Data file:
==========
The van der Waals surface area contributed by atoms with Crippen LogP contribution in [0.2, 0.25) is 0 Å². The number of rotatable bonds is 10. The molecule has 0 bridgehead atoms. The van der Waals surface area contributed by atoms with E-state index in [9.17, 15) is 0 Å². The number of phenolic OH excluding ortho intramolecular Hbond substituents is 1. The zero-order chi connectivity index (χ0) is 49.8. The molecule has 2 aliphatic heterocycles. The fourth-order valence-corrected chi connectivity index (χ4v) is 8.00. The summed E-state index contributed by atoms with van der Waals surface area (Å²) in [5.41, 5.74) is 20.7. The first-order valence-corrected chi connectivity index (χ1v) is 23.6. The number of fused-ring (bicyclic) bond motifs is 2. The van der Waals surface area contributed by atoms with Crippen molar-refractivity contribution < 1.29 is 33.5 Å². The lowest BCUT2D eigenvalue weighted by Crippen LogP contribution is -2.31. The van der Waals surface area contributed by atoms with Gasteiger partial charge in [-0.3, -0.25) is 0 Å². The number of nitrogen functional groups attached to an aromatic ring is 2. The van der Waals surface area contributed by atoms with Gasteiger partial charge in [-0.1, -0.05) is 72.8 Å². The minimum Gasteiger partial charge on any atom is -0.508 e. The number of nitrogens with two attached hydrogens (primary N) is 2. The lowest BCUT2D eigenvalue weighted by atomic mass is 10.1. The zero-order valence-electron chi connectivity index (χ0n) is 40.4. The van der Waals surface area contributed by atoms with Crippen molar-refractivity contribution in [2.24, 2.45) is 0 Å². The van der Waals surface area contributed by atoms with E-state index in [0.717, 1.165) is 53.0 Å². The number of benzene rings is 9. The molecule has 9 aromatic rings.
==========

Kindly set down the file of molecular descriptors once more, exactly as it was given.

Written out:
The van der Waals surface area contributed by atoms with Crippen LogP contribution in [0.2, 0.25) is 0 Å². The number of rotatable bonds is 10. The molecule has 0 bridgehead atoms. The van der Waals surface area contributed by atoms with E-state index in [9.17, 15) is 0 Å². The number of phenolic OH excluding ortho intramolecular Hbond substituents is 1. The zero-order chi connectivity index (χ0) is 49.8. The molecule has 2 aliphatic heterocycles. The fourth-order valence-corrected chi connectivity index (χ4v) is 8.00. The summed E-state index contributed by atoms with van der Waals surface area (Å²) in [5.41, 5.74) is 20.7. The first-order valence-corrected chi connectivity index (χ1v) is 23.6. The number of fused-ring (bicyclic) bond motifs is 2. The van der Waals surface area contributed by atoms with Crippen molar-refractivity contribution < 1.29 is 33.5 Å². The lowest BCUT2D eigenvalue weighted by Crippen LogP contribution is -2.31. The van der Waals surface area contributed by atoms with Gasteiger partial charge in [-0.3, -0.25) is 0 Å². The number of nitrogen functional groups attached to an aromatic ring is 2. The van der Waals surface area contributed by atoms with Gasteiger partial charge in [-0.1, -0.05) is 72.8 Å². The minimum Gasteiger partial charge on any atom is -0.508 e. The number of nitrogens with two attached hydrogens (primary N) is 2. The lowest BCUT2D eigenvalue weighted by atomic mass is 10.1. The zero-order valence-electron chi connectivity index (χ0n) is 40.4. The van der Waals surface area contributed by atoms with Crippen molar-refractivity contribution in [2.24, 2.45) is 0 Å². The van der Waals surface area contributed by atoms with E-state index in [0.717, 1.165) is 53.0 Å². The number of benzene rings is 9. The molecule has 9 aromatic rings.